She hangs out with us, for fuck's sake, Honda thought. That's as far from popular as you can get in this place.
There was living on the periphery, there was the Out Crowd, and then there was Yuugi and his friends – the kids who played children's card games in public, looked like a series of breakouts from the Failed Batch of a haircare factory, and thought nothing of badgering international CEOs like Seto Kaiba and Ryuuji Otogi without a hint of respect. What irked Mikata most was that none of them seemed to care about how uncool they were, and she often spent a proportion of her day trying to teach them the error of their ways.
Well, that and she was just a garden variety mean bitch.
Yuugi reddened. He got what she meant. It was hard not to. Mikata knew nothing of what had happened on the way to school, but she'd spotted his feelings for Anzu the same way Jounouchi and Honda had. Apparently the only person unaware of how he felt was Anzu herself, which just made Yuugi even more vulnerable right now. Yuugi was great at blaming himself for everything that went wrong, or thinking he didn't deserve what went right. Mikata's words had obviously struck home in a spot that wore a crown and used to call him 'aibou'.
Jounouchi rolled his eyes. "You know what I hate?" he said loudly. "Stupid stuck-up girls in ugly shoes."
"Oh look," Mikata deadpanned, "it's trying to be witty."
"Oh look," he shot back, "it's trying to be human."
The gaggle of girls rumbled ominously. Nobody attacked their Queen Bee and got away with it. Mikata was horrible, but it was better to have her on your side than against you – or so they thought. Not one of them could be accused of thinking outside the box. Yet another reason they'd made it into her pack of pets.
Mikata yawned prettily, covering her mouth with one bejewelled hand. One ring was shaped like a heart, another like a red rose, and the one on her thumb had the sideways figure of eight that symbolised eternity. Each one came from a different admirer, and each one had indubitably arrived today.
Honda grumped. He hated Valentine's Day. He didn't invest much credence in it himself, but maybe that was because he'd never been anyone's Valentine. Maybe your perspective changed once someone had cut out some crepe paper and written you a soppy message in glitter. Maybe not. Maybe if he got a card with Shizuka's handwriting on it he'd change his tune.
Or maybe he'd just pick his teeth out of the wall when Jounouchi punched him into it for having designs on his sister.
Regardless, Honda knew other people took it seriously – very seriously – and they almost always got hurt. Valentine's Day was an excuse to peel back your chest, crack open your ribcage and hang a bull's-eye on your heart.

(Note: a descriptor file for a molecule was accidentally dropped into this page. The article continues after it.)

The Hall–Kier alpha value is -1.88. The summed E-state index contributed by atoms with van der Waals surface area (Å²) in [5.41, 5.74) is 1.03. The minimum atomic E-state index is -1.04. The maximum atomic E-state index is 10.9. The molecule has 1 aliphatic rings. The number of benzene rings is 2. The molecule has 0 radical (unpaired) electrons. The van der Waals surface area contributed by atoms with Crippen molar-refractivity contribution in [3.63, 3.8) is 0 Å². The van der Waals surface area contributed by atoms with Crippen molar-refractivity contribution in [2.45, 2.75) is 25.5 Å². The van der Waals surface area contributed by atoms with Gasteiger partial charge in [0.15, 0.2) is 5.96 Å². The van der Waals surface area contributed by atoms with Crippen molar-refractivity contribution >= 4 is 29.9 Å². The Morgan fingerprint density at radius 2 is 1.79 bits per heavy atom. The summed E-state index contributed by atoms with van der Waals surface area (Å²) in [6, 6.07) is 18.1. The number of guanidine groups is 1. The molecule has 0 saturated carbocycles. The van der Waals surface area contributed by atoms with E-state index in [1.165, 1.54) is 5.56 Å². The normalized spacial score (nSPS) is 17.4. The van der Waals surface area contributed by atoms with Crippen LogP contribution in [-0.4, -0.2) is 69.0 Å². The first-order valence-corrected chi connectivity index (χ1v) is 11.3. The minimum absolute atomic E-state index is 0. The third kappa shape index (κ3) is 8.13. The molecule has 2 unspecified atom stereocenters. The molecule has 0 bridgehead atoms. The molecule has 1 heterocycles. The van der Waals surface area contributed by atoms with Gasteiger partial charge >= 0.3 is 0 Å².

Honda started to herd Yuugi away, but Yuugi pulled back. Then he did something totally unexpected.
He marched up to Mikata, looked her straight in the eye, and said, "I'm sorry."
"What?" Mikata blinked at him.
"All those admirers of yours. I'm sorry about them."
"What are you talking about, dweeboid?" she demanded, her delicate mask slipping for a second.
None of her minions knew quite what to do, either. Yuugi looked so sincere, but what he was saying was too odd for them to process. Plus, it was difficult to think of those big purple eyes as a threat the same way you could Jounouchi's sneer.
"Valentine's is about love – or it's supposed to be, at least. I'm not sure any of those guys actually want to show you that they love you. They might be saying the words, but they're not being truthful. I think they may be trying to buy you and your time for a while, and I'm sorry they're cheapening things that way. Telling someone you love them isn't supposed to be a means to an end, or a way of making you do something for them. Not even you deserve to keep hearing 'I love you' with your ears and not your heart. So … I'm sorry you're getting so many Valentines. I really am." And with that, he walked away.
Mikata stared after him. A few seconds later she snapped back to herself. "Is that supposed to be meaningful? Hey, dweeboid, is it?"
The girls around her muttered. The words 'bike sheds', 'how did he know?' and 'notches' floated over until Mikata turned a wrathful look on them and they fell silent.
Yuugi walked past a stunned Honda and Jounouchi. They exchanged glances and hurried after him, but not before Jounouchi had stuck out his tongue, pressed the tip of his thumb against his nose and waggled his fingers at the girls.
"That was so cool! You totally flame-grilled her, dude."
"I wasn't trying to be nasty," Yuugi said quietly.